I saw a drop of blood in the snow. And then another. I tried to avoid them, but the snowshoes strapped to my feet made it difficult. Soon the single drops turned to splatters. The blood looked fresh. “It’s the cold. The blood hasn’t oxidized,” reasoned Micah. It’s the sort of thing one says to convince oneself you’re NOT walking toward a gruesome scene. The parking lot had been empty, so the chances of the blood coming from a human were slim. I pictured a predator snacking on its prey.
“Should we turn around?” I asked.
“Possibly,” offered Micah.
How do you know? I remember asking a friend weeks before about how you can tell the difference between irrational fear and intuitive knowing. How do you know whether or not to listen to that nagging voice inside that says your creative ambitions are a dead end? We were at a party and the kitchen was full of men passing around expensive bottles of liquor. “That’s a good question. I’d love to talk about it some time.” It’s the sort of thing one says to avoid having a conversation about existential questions. Why bother with hypotheticals when there’s an open bottle of Four Roses?
But there was nothing hypothetical about the blood splatter underfoot. We continued on for a few hundred feet before I finally said, “Let’s turn around.”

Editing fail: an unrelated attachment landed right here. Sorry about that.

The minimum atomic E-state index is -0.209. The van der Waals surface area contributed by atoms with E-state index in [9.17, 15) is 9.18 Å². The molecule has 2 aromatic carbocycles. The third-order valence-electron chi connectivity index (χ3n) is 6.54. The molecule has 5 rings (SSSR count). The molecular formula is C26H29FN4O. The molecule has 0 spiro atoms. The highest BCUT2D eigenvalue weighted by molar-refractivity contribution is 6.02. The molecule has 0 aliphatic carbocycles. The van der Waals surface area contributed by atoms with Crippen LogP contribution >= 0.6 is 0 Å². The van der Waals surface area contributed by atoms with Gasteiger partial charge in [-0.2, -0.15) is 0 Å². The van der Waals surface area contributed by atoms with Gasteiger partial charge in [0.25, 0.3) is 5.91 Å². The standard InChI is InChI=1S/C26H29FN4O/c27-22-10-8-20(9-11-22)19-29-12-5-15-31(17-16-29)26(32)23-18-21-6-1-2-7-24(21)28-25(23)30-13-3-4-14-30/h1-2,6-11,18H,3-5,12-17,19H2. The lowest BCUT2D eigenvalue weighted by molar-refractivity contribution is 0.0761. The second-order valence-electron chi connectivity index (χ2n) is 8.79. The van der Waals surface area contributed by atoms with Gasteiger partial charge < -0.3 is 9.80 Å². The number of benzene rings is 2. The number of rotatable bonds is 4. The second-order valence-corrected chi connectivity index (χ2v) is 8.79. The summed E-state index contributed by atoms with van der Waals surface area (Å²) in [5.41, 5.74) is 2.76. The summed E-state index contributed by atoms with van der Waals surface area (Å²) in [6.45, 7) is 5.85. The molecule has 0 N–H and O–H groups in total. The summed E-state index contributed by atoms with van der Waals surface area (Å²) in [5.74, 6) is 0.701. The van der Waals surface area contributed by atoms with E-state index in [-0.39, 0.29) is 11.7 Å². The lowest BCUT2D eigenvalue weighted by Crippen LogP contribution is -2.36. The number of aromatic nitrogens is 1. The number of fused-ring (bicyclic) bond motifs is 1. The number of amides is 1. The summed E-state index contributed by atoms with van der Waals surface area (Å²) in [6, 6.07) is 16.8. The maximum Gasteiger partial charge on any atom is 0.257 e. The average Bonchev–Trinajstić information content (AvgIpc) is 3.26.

We snowshoed back toward the summit. The trees contorted in the wind and gave off a menacing moan. “That’s what we should be concerned about, one of these trees falling on us,” offered Micah, as though the thought of being crushed by an aspen was a comforting alternative to a blood-thirsty predator. That’s when I saw it, a deer leg hanging from a tree limb. I stopped and stared at it dangling in the wind.
“Could it be a mountain lion?”
“Yes. Keep moving.”
We picked up the pace. It wasn’t long before Micah stopped, opened his backpack, and got out the bag of Good Bites. The smell of chocolate wafted in my direction.
“What are you doing?!” I shrieked. “Are you trying to get us killed?!”
“I’m having a blood sugar crash.”
I’d seen it before, the loss of stamina in the face of fear. A budding artist gets a 9 to 5 job he loathes after a year of trying to make it. In exchange for a steady paycheck and benefits, he no longer has the time or energy to paint. Another takes a job working for an arts organization. Now, instead of fulfilling her creative dreams, she gets paid to help other people fulfill theirs. A writer takes a job that is just creative enough to justify abandoning her writing life. It’s a job she can be proud of, even if she never finishes her book. I flame out for months at a time, tired of rewriting my book submission for the rabbit hole that is the publishing industry. We all falter in the face of fear.
The creative life requires a hell of a lot of stamina. It takes all our energy to keep going when we doubt ourselves. And when it seems the world doubts us, too. All that matters is that we keep going. Every small act we take builds on itself until one day we can look back and say, “I fought the good fight, I finished the race, I kept the faith in myself.”